Sequoia Simmons and Lauren Forney
What is Gospel:
Gospel music is a sacred music genre that emerged in the 1920s out of a combination of sacred hymns, spirituals, shouts, jubilee quartet songs, and black devotional songs with noticeable blues and jazz rhythmic and harmonic influences. Shifting from traditional church hymns and spirituals, the 1970s brought a new energy to the Gospel genre. Gospel went beyond the four walls and of the church building, to mainstream and on the airwaves- paving a way for artists today.
The roots of Black Gospel music trace back to the spirituals once sung by slaves as they worked in the fields. When many African American communities migrated from rural to urban life during the first half of the twentieth century, they brought their worship culture with them. Echoing the ways of the single-room churches of the agrarian South, the storefront churches of the northern cities became the key setting for the development of Gospel.
From Edwin Hawkins and Shirley Miller’s “Oh Happy Day,” which was originally recorded in 1968 and popularized in the 70s, to Andraé Crouch’s “Take Me Back,” (1975) and the Staple Singers, “I’ll Take You There,” (1972) Gospel adapted a more modern, popular music sound that appealed to all generations and opened doors for the next generation of Gospel artists whose beats are so appealing they may get played on secular stations, and touch the hearts of both Christians and non-believers.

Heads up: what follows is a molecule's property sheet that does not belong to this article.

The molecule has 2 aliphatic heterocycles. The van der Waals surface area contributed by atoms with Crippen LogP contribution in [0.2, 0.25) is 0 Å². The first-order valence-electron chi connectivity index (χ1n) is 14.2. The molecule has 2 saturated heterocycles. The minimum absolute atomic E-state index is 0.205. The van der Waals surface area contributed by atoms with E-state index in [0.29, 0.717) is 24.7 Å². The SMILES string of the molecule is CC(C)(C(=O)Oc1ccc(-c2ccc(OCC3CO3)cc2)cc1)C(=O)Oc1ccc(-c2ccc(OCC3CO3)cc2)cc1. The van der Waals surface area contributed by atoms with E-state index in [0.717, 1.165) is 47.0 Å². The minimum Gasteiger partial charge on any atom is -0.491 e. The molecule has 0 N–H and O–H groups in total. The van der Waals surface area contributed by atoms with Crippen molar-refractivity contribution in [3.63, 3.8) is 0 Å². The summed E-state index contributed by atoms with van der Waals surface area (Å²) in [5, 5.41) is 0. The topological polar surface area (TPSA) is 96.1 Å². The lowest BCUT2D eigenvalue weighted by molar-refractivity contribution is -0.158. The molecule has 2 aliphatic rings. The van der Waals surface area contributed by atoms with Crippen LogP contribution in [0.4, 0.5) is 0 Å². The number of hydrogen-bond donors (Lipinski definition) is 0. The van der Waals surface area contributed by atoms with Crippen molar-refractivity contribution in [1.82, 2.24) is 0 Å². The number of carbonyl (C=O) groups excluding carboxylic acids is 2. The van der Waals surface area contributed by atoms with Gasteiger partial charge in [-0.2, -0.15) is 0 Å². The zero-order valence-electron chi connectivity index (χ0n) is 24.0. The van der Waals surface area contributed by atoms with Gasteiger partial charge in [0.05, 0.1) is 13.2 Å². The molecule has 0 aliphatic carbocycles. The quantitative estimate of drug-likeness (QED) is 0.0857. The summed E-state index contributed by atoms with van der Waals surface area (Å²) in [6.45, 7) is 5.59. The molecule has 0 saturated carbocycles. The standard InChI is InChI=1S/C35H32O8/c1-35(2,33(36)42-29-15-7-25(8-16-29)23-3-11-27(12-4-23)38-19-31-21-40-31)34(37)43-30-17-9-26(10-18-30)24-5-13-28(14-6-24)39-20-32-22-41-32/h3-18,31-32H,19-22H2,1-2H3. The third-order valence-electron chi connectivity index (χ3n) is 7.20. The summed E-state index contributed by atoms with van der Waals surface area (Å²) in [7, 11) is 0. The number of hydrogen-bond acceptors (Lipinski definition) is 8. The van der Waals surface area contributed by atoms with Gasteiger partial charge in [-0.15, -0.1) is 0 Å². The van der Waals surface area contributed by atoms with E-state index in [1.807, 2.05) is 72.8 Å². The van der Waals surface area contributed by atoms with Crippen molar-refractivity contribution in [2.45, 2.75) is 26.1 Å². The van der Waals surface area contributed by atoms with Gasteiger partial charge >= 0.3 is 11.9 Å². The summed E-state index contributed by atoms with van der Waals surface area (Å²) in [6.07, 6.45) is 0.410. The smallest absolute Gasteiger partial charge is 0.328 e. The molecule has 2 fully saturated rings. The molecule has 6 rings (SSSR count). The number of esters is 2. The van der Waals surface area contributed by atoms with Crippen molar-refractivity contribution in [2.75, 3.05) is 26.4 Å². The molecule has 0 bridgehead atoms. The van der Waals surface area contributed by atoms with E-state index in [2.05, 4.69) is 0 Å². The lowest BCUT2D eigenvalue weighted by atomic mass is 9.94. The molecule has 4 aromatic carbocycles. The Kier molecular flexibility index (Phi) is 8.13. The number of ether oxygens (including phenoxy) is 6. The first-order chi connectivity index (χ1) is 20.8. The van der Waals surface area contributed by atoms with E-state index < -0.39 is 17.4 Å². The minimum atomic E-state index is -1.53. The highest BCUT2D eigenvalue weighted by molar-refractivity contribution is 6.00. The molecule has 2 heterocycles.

Our Personal Favs of the 70's & 80's:
- Oh Happy Day by Edwin Hawkins & Shirley Miller
- The Blood Will Never Lose its Power by Andraé Crouch
- Hallelujah by The Clark Sisters
- Come on in the Room by The Georgia Mass Choir
- There’s A Balm in Gilead by The Clark Sisters
- Blessed and Highly Favored by The Clark Sisters
- I’ve Been in the Storm Too Long by The Mighty Clouds of Joy
- Lean On Me by Bill Withers